Is Online Learning Right for Me?

As you look through the following information about Online learning, think about your own experience and your level of comfort with the following:

  • Self-motivation
  • Technology
  • Time-management

  • Students who are able to create a schedule and stick to it
  • Students with good time-management skills
  • Students with above-average communication skills
  • Students who can troubleshoot basic computer issues


While all courses are different, some of the things you may be asked to do in Online and Online live courses include:

  • Participating in online discussion boards in Canvas
  • Writing and handing in assignments
  • Taking quizzes
  • Watching videos or listening to podcasts or other media
  • Reading textbook chapters online (or in a physical book in some cases)
  • Creating media like videos or presentations
  • Attending real-time class sessions in Zoom (Online Live classes)

For course components that are online, you can often choose when you do the work, but you must be mindful to complete and submit required assignments and tests by the listed due dates.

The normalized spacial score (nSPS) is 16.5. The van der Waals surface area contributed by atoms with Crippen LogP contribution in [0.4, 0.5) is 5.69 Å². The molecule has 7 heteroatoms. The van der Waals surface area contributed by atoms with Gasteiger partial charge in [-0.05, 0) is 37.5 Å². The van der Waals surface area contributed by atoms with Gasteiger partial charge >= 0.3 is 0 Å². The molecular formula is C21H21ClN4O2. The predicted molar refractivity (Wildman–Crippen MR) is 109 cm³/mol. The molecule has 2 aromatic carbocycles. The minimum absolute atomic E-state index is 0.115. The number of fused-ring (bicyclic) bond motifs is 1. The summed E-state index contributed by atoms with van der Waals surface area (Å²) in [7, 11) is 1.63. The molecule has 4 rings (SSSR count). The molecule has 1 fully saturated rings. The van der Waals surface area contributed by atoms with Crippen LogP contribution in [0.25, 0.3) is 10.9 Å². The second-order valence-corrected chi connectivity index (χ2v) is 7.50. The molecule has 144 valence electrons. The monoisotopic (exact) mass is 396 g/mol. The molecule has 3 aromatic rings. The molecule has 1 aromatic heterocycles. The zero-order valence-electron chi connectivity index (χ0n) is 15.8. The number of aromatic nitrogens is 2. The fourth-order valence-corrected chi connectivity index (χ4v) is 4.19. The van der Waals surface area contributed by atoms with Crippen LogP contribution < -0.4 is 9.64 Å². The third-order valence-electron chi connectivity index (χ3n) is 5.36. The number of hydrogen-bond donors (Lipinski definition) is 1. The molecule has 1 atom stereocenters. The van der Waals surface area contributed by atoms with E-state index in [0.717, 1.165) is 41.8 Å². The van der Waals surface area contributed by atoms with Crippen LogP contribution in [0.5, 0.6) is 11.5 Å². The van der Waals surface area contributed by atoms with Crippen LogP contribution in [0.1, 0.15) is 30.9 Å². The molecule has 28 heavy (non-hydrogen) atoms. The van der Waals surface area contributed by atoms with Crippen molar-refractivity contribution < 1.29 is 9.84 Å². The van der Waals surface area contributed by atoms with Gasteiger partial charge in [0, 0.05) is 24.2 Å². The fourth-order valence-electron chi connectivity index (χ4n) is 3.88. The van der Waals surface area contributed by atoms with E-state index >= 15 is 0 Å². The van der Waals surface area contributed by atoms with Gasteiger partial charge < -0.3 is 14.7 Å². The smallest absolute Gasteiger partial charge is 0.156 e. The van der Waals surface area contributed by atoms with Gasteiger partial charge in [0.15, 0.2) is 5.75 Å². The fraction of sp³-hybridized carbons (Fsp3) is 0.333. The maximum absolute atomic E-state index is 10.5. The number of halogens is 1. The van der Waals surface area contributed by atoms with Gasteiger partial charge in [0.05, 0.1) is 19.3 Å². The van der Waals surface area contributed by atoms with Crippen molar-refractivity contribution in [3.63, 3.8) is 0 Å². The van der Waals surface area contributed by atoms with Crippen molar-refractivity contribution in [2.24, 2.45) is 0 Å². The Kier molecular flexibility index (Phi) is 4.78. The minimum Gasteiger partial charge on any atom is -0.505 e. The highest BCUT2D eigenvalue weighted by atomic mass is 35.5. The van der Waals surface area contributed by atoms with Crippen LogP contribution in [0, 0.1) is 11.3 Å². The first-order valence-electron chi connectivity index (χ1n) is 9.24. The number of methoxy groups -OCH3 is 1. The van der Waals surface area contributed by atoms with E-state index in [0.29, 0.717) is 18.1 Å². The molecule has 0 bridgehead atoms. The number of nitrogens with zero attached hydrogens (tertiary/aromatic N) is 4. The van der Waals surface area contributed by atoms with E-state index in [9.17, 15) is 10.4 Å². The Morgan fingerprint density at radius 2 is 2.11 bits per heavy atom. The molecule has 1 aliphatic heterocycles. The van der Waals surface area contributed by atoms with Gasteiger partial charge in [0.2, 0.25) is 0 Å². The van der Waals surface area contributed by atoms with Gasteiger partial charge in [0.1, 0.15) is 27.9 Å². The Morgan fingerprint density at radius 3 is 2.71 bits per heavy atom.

For courses with a live component, you will need to attend these sessions at the required times.

Asynchronous courses have no required real-time meetings.

If the problem is technical, you can always reach out to, but if you're having trouble in the course itself, the best thing to do is reach out to your instructor.

Instructors are encouraged to share with students the method of contact they prefer and an expected response time to all messages. You may find this information in the course syllabus, or on the Canvas homepage. Many instructors who teach online prefer to receive messages in Canvas via the Canvas inbox, while some prefer the official school email. 

If you're taking a standard, 3-unit course, the expected online time commitment for an asynchronous course is about 9-12 hours per week. This is equivalent to the expected time commitment for an in-person class.

This means that if you're taking a full-time course load of 12 units (assuming that's split up into four courses), your time commitment for that semester would be 36-40 hours each week.